From Rule Management to Business Governance, Part 1: Governance and How it Relates to Business Rules

Ronald G.  Ross
Ronald G. Ross Co-Founder & Principal, Business Rule Solutions, LLC , Executive Editor, Business Rules Journal , and Co-Chair, Building Business Capability (BBC) Read Author Bio       || Read All Articles by Ronald G. Ross

Say "governance" and many people immediately think IT governance, or perhaps the IT process of developing requirements (i.e., system design methodology), or sometimes governance of data (a.k.a.  "data governance").  In this series, however, I want to talk about the real-world meaning of 'governance', or more precisely, what 'governance' means in natural language and everyday life.  Then I will explore how business rules relate.  You may be surprised by what pops out!

First, let's examine the definitions of 'governance' given by Merriam-Webster Unabridged Dictionary[1] (MWUD).

1:  the act or process of governing
2a:  the office, power, or function of governing
2b:  controlling or directing influence : AUTHORITY
3:  the state of being governed
4a:  the manner or method of governing : conduct of office
4b:  [obsolete]
5:  a system of governing

From this we find that 'governance' implies the process, function, manner, or method, and/or system of governing.  It also implies authority and/or the state of being governed.

Since virtually all the definitions above reference 'governing', let's now examine the MWUD definition for 'govern'.  The most relevant definitions for businesses are the following.  Note how prominent 'rule' and 'policy' appear in them!

transitive verb

1a:  to exercise arbitrarily or by established rules continuous sovereign authority over; especially:  to control and direct the making and administration of policy in
3a:  to control, direct, or strongly influence the actions and conduct of (as a person or a group)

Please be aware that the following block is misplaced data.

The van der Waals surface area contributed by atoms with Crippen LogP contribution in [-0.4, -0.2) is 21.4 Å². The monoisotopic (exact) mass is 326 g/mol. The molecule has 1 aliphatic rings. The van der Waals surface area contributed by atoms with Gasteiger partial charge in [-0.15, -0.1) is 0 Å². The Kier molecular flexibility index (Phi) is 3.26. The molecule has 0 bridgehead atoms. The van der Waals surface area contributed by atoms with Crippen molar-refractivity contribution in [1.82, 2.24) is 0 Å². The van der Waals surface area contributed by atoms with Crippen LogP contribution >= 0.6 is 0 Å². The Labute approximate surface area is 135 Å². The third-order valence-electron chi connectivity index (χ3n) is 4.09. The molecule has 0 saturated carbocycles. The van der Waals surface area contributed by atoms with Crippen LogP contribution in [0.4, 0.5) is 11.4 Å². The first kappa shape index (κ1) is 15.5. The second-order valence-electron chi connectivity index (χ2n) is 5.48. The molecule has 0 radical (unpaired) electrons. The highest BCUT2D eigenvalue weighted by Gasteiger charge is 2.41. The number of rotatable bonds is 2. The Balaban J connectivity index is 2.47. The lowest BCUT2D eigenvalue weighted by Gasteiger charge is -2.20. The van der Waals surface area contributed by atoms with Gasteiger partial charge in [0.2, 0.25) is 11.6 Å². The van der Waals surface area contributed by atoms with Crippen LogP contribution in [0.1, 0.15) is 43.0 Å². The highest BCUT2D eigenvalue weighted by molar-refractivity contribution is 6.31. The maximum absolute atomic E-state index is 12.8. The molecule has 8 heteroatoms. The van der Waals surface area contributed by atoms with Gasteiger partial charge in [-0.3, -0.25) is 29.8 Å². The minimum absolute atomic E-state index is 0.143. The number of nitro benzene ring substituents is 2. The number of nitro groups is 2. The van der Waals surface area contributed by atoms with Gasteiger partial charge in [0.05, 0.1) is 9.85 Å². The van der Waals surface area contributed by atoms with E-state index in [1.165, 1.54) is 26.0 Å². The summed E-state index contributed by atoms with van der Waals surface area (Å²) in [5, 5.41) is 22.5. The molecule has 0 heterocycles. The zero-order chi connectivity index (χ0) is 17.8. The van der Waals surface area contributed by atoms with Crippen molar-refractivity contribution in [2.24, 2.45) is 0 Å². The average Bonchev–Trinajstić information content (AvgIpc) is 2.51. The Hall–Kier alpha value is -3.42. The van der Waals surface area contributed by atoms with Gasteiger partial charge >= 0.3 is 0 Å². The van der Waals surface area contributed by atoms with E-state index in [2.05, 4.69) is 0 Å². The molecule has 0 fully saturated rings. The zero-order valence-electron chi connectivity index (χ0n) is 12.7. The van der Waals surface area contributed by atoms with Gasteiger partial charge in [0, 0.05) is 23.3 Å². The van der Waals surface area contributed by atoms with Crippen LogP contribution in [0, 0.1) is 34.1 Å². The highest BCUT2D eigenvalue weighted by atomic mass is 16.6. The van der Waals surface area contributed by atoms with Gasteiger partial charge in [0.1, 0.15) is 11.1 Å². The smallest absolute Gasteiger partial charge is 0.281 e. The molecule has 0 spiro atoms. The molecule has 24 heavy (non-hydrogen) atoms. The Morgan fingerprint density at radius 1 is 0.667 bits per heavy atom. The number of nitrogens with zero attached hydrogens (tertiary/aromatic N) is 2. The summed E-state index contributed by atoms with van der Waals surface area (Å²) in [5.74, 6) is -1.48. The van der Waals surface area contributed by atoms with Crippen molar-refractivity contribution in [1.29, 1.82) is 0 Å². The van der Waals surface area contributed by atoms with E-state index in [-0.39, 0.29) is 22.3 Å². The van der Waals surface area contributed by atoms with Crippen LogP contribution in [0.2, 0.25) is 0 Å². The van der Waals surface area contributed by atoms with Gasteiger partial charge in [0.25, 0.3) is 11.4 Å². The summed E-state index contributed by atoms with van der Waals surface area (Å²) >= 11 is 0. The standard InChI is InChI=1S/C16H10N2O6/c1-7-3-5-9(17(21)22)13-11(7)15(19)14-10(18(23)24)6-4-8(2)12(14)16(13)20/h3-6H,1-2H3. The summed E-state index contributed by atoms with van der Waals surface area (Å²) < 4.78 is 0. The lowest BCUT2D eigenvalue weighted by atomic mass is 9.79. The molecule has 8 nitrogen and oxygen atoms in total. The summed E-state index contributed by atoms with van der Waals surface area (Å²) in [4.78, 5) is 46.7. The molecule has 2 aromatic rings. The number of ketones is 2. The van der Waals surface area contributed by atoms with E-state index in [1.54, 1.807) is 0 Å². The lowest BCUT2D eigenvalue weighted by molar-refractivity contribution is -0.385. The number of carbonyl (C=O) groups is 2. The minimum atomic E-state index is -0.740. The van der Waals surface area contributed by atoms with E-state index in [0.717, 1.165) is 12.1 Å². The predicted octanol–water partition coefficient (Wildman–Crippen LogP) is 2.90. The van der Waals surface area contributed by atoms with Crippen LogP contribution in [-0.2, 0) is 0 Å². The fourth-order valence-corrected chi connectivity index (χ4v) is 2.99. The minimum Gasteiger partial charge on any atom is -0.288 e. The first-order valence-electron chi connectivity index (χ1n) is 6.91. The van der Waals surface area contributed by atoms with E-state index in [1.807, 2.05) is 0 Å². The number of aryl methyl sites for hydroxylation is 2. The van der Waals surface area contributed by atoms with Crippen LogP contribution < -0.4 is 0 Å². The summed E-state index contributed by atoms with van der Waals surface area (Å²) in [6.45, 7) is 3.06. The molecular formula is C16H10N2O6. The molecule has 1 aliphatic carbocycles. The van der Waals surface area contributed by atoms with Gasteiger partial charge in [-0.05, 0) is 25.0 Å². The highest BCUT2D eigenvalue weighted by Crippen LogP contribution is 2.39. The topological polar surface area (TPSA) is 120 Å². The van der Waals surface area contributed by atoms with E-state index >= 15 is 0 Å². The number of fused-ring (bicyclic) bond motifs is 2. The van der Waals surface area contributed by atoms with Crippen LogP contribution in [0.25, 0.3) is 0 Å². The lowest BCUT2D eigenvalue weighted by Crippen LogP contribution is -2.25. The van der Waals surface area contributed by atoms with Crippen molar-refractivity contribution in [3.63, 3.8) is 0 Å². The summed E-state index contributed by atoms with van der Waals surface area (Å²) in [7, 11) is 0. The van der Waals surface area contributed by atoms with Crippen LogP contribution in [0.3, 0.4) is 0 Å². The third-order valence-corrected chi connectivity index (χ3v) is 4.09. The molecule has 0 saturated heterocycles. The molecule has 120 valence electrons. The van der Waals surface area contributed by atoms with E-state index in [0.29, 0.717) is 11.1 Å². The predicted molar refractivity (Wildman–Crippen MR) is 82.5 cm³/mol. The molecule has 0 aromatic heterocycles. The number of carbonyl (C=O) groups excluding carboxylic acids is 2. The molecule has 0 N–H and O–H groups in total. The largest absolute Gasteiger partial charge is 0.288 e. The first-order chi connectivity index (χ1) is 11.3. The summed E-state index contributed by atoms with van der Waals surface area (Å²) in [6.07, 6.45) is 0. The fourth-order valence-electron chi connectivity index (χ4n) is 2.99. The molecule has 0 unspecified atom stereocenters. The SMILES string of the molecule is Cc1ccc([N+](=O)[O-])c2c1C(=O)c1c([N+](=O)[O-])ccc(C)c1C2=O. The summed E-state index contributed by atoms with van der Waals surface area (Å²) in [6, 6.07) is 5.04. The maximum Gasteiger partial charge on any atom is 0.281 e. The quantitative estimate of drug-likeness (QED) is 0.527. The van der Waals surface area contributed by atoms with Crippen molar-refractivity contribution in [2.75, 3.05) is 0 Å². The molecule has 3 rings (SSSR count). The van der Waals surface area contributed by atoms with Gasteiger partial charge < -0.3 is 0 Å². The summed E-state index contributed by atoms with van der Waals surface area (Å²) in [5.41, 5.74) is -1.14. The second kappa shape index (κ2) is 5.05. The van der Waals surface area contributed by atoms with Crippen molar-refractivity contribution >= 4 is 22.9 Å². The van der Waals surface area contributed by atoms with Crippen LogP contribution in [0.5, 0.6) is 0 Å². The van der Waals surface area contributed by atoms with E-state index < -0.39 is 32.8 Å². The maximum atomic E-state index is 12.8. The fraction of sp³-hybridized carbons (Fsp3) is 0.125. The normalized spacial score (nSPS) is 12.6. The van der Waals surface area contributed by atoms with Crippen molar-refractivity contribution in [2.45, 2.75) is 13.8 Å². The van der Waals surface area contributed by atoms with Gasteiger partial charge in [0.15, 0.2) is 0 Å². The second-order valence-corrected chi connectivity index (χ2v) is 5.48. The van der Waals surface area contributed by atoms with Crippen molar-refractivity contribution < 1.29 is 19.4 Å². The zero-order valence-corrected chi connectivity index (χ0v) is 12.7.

intransitive verb  

1:  to prevail or have decisive influence : CONTROL
2:  to exercise authority : perform the functions of government especially in the making and execution of policy

At the risk of saying the obvious, note that the definitions do not say anything about IT, data, use cases, or anything of the like.  For that matter, they don't even mention anything about '[business] processes'(!).

The definitions do, however, have everything to do with business rules.  To demonstrate, just take a quick look at the seminal definition of 'business rule' given by the original GUIDE report back in 1995.[2]  Note the key words 'control' and 'influence'.

...  a statement that defines or constrains some aspect of the business ...  [which is] intended to assert business structure, or to control or influence the behavior of the business.

The newer definition of 'business rule' in the OMG's SBVR[3] standard is ultimately based on the following dictionary[4] definition of 'rule'.  Note the appearance of 'governing'.

one of a set of explicit or understood regulations or principles governing conduct or procedure within a particular area of activity ... a law or principle that operates within a particular sphere of knowledge, describing, or prescribing what is possible or allowable